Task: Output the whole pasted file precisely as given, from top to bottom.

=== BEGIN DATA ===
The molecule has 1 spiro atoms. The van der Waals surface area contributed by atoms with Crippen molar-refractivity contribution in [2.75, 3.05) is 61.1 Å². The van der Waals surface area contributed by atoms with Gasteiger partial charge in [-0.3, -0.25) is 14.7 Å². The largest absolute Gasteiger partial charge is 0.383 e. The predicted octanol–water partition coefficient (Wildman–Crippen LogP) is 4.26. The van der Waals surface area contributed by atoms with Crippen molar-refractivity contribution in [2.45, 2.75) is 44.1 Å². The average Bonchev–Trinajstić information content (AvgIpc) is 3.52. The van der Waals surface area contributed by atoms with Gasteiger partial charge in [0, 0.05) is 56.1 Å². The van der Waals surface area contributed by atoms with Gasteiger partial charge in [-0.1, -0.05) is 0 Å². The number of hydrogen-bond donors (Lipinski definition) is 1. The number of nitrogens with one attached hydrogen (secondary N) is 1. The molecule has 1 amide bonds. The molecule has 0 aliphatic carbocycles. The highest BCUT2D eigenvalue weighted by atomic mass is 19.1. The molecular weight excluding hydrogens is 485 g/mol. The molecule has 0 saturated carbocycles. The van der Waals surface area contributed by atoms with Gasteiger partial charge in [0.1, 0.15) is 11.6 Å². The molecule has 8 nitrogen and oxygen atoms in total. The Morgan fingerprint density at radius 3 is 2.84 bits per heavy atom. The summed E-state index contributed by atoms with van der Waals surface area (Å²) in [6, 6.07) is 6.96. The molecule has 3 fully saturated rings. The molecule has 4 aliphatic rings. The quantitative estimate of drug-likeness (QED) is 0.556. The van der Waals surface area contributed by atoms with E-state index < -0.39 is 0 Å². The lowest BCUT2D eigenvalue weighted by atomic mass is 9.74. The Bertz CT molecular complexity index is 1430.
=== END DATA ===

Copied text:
The molecule has 1 spiro atoms. The van der Waals surface area contributed by atoms with Crippen molar-refractivity contribution in [2.75, 3.05) is 61.1 Å². The van der Waals surface area contributed by atoms with Gasteiger partial charge in [-0.3, -0.25) is 14.7 Å². The largest absolute Gasteiger partial charge is 0.383 e. The predicted octanol–water partition coefficient (Wildman–Crippen LogP) is 4.26. The van der Waals surface area contributed by atoms with Crippen molar-refractivity contribution in [2.45, 2.75) is 44.1 Å². The average Bonchev–Trinajstić information content (AvgIpc) is 3.52. The van der Waals surface area contributed by atoms with Gasteiger partial charge in [0, 0.05) is 56.1 Å². The van der Waals surface area contributed by atoms with Gasteiger partial charge in [-0.1, -0.05) is 0 Å². The number of hydrogen-bond donors (Lipinski definition) is 1. The number of nitrogens with one attached hydrogen (secondary N) is 1. The molecule has 1 amide bonds. The molecule has 0 aliphatic carbocycles. The highest BCUT2D eigenvalue weighted by atomic mass is 19.1. The molecular weight excluding hydrogens is 485 g/mol. The molecule has 0 saturated carbocycles. The van der Waals surface area contributed by atoms with Gasteiger partial charge in [0.1, 0.15) is 11.6 Å². The molecule has 8 nitrogen and oxygen atoms in total. The Morgan fingerprint density at radius 3 is 2.84 bits per heavy atom. The summed E-state index contributed by atoms with van der Waals surface area (Å²) in [6, 6.07) is 6.96. The molecule has 3 fully saturated rings. The molecule has 4 aliphatic rings. The quantitative estimate of drug-likeness (QED) is 0.556. The van der Waals surface area contributed by atoms with E-state index < -0.39 is 0 Å². The lowest BCUT2D eigenvalue weighted by atomic mass is 9.74. The Bertz CT molecular complexity index is 1430.